A further slowing in growth
The British Pound has been knocked off its recent lofty perch.
The biggest news stories overnight are the 6-2 Bank of England MPC vote for no change in rates together with downgraded growth forecasts, which has knocked the British Pound off its recent lofty perch, and a significant downside surprises from the US non-manufacturing ISM survey which suggests some downside risk to tonight’s US payroll numbers (see Coming Up).
And just in the last hour or so, the Wall Street Journal has reported that US special prosecutor Robert Mueller has impanelled a grand jury to investigate the allegations of Russia’s interference in the 2016 elections. No great surprise perhaps, but the US dollar and US Treasury yields both fell back a touch on these headlines just ahead of the New York close.
Ahead of the Bank of England’s latest decision, there was speculation that Chief Economist Andy Haldane might, in light of recent remarks, shift his vote on the Bank Rate decision in favour of an immediate rate rise. As it transpired, the vote was 6-2 versus 5-3 last time. So two of the three June dissenters (McCafferty and Saunders) held their ground, the third (Kristen Forbes) has now left and the new kid on the MPC block, LSE economic professor Silvana Tenreyo, voted with the majority.
BoE governor Mark Carney gave a pretty downbeat assessment in his post-meeting press conference, largely due to Brexit uncertainties. The Bank also downgraded its growth forecast – now 1.7% from 1.9% for 2017 and 1.6% from 1.7% in 2018 – while retaining its forecast for inflation to hit a peak of 3% and remaining above the 2% target throughout the forecast period (2.2% at the end). Lower real incomes are a big part of the pessimistic growth story here. Against the Euro, the pound fell to its lowest levels in nine months, EUR/GBP now back above 0.90 for the first time since early November 2016.
The US data saw the non-manufacturing ISM index fall to 53.9 from 57.4 against an expected much smaller fall (56.5). This places the July index below its 2016 average. And since services represent some 88% of the U.S. economy, it suggests that underlying growth is currently no higher than about 2%. Elsewhere US weekly jobless claimed remained low at 243k while factory goods orders in July rose by 3% in line with expectations. Earlier in the night the final Eurozone composite PMI printed at 55.7, close enough to the 55.8 preliminary reading.
Lower US treasury yields, with 10s down to around 2.22% from 2.26% when we left off Thursday, has seen the Japanese Yen fare best among the major currencies, with Sterling firmly at the bottom of the pack. AUD/USD has recovered about a quarter of a cent of yesterday’s local session losses, to around 0.7950. This amid mixed commodity prices (oil off around 50 cents, gold up $2 and iron ore 63 cents higher at $72.93).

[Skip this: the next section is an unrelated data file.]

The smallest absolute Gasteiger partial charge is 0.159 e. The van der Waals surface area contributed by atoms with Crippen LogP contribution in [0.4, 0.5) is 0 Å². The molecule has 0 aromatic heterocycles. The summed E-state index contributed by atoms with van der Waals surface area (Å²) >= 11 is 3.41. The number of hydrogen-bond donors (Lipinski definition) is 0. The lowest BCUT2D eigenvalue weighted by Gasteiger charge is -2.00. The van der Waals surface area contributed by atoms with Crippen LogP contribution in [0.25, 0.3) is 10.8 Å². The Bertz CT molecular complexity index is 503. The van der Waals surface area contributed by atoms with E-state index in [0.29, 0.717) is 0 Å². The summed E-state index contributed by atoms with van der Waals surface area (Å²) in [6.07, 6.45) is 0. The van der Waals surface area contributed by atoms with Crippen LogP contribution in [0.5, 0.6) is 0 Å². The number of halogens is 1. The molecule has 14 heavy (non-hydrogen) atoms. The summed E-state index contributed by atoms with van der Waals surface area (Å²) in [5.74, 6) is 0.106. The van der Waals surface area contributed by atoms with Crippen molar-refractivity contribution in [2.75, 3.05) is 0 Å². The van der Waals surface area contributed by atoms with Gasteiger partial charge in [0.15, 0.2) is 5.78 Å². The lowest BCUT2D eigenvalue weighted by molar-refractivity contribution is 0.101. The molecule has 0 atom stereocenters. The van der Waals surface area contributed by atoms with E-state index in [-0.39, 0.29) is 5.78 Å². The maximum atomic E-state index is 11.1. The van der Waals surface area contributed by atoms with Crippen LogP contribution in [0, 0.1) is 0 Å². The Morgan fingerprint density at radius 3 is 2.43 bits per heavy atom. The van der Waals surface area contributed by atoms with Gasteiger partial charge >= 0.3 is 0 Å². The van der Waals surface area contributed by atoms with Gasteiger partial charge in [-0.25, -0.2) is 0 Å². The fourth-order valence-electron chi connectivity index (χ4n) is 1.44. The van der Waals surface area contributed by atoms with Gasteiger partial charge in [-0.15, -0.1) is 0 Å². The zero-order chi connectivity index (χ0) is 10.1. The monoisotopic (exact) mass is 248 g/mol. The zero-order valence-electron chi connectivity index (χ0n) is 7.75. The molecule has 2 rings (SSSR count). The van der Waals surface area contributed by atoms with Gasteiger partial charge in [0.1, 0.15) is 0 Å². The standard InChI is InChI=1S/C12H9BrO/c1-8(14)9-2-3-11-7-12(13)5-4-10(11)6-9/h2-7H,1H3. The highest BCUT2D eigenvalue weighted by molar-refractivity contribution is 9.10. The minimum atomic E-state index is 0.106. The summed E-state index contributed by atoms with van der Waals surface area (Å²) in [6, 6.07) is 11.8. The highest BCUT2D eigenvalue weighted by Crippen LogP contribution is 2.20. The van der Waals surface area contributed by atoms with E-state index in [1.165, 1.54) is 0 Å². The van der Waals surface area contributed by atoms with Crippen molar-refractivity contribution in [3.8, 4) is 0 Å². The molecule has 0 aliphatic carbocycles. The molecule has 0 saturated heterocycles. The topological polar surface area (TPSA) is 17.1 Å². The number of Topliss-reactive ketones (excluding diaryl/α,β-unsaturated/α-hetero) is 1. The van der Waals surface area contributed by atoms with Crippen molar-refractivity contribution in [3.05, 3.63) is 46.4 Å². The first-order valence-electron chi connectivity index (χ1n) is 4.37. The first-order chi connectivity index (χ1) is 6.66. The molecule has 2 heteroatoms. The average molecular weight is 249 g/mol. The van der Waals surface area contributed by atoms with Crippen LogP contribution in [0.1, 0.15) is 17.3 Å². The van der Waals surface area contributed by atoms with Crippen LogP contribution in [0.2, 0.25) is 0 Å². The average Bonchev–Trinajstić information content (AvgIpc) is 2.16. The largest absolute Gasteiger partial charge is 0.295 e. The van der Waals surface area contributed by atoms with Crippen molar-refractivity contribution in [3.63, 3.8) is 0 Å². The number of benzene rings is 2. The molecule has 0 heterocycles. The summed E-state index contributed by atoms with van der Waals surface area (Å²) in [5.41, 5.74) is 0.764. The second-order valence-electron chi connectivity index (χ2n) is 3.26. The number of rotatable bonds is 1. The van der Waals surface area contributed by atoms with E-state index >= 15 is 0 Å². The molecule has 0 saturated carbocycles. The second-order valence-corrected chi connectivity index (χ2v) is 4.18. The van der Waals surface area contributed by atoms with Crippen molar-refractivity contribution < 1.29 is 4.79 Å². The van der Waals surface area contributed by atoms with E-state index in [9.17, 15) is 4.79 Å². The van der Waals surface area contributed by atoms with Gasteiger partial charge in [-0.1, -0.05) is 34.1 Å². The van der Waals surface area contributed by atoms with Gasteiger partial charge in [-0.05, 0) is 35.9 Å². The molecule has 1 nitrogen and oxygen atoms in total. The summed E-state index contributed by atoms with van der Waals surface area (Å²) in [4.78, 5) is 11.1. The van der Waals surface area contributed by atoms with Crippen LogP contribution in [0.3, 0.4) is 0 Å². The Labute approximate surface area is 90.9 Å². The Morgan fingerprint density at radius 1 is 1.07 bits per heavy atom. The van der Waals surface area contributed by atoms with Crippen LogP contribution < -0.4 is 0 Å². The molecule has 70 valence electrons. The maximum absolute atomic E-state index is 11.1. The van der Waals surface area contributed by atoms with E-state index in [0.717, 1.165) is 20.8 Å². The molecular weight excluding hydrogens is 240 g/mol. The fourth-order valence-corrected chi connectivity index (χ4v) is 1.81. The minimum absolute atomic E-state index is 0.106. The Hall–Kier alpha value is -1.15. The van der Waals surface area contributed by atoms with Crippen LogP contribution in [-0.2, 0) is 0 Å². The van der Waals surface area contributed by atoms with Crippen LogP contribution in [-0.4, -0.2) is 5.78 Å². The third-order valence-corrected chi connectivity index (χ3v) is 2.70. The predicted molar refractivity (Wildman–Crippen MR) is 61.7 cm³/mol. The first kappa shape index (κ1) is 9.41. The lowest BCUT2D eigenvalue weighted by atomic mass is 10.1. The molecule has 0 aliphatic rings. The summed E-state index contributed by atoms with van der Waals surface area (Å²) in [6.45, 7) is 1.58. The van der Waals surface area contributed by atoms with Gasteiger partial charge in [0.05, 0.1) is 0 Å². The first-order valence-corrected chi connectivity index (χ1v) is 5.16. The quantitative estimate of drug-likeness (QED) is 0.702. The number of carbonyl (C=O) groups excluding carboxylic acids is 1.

A big day ahead from both the AUD and USD sides of the AUD/USD equation with the RBA Statement of Monetary Policy and June retail sales both at 11:30 AEST and then US employment data tonight.
Retail Sales is typically one of the more sensitive of the Australian data points, this last month of the quarter providing nominal sales growth (or not!) for the month and sales volumes for the quarter. For the June month, NAB’s forecast (partly based on NAB’s new Cashless Retail Sales Index for June) is for flat sales, with competitive conditions still evident in the NAB Business Survey through to May (consensus +0.2%). While there is some downside risk to this estimate – together with damped sales prospects in the near term from the already-in-place rises in power prices – we are also mindful that Department Store Sales dipped in May and often sees payback the next month within still difficult conditions. For the quarterly volume read-out, NAB is 1.3% (consensus 1.2%). Knee-jerk market reaction is more likely to come from the monthly than quarterly reading and where a negative number may be needed to take much of a bite out of the Aussie.
As for the SoMP, the RBA told us on Tuesday their forecasts for the economy are ‘largely unchanged’. Nevertheless markets are on guard for an upwards revision to their near term inflation forecasts (driven by utility prices rises) but possible small downgrade to medium term inflation forecasts (on soft wages growth and/or exchange rate gains since May). There is also risk that Tuesday’s Statement referencing growth rising to ‘around 3%’ over the next two years translates into a lowering of the 2 ¾-3 ¾% forecast in May for growth in the years ended June 2018 and December 2018. More elaboration on their concerns about the recent rise in the currency will also be closely parsed.
On US payrolls, the relatively weak employment sub-index in last night’s non-manufacturing ISM (55.9 from 60.8) suggests some downside risk to pre-existing expectations for a 180k rise in non-farm payrolls. The unemployment rate is seen falling to 4.3% from 4.4%. As, if not more, market interest will be centred on average hourly earnings growth, seen +0.3% on the month but which would depress annual growth to 2.4% from 2.5% and meaning hopes for a pick-up in earnings growth to nearer 3% remain elusive.
On global stock markets, the S&P 500 was -0.22%. Bond markets saw US 10-years -4.98bp to 2.22%. In commodities, Brent crude oil -0.86% to $51.91, gold-0.3% to $1,268, iron ore +0.9% to $72.93, steam coal -0.5% to $94.55, met. coal +3.3% to $186.00. AUD is at 0.7948 and the range since yesterday 5pm Sydney time is 0.7915 to 0.7969.
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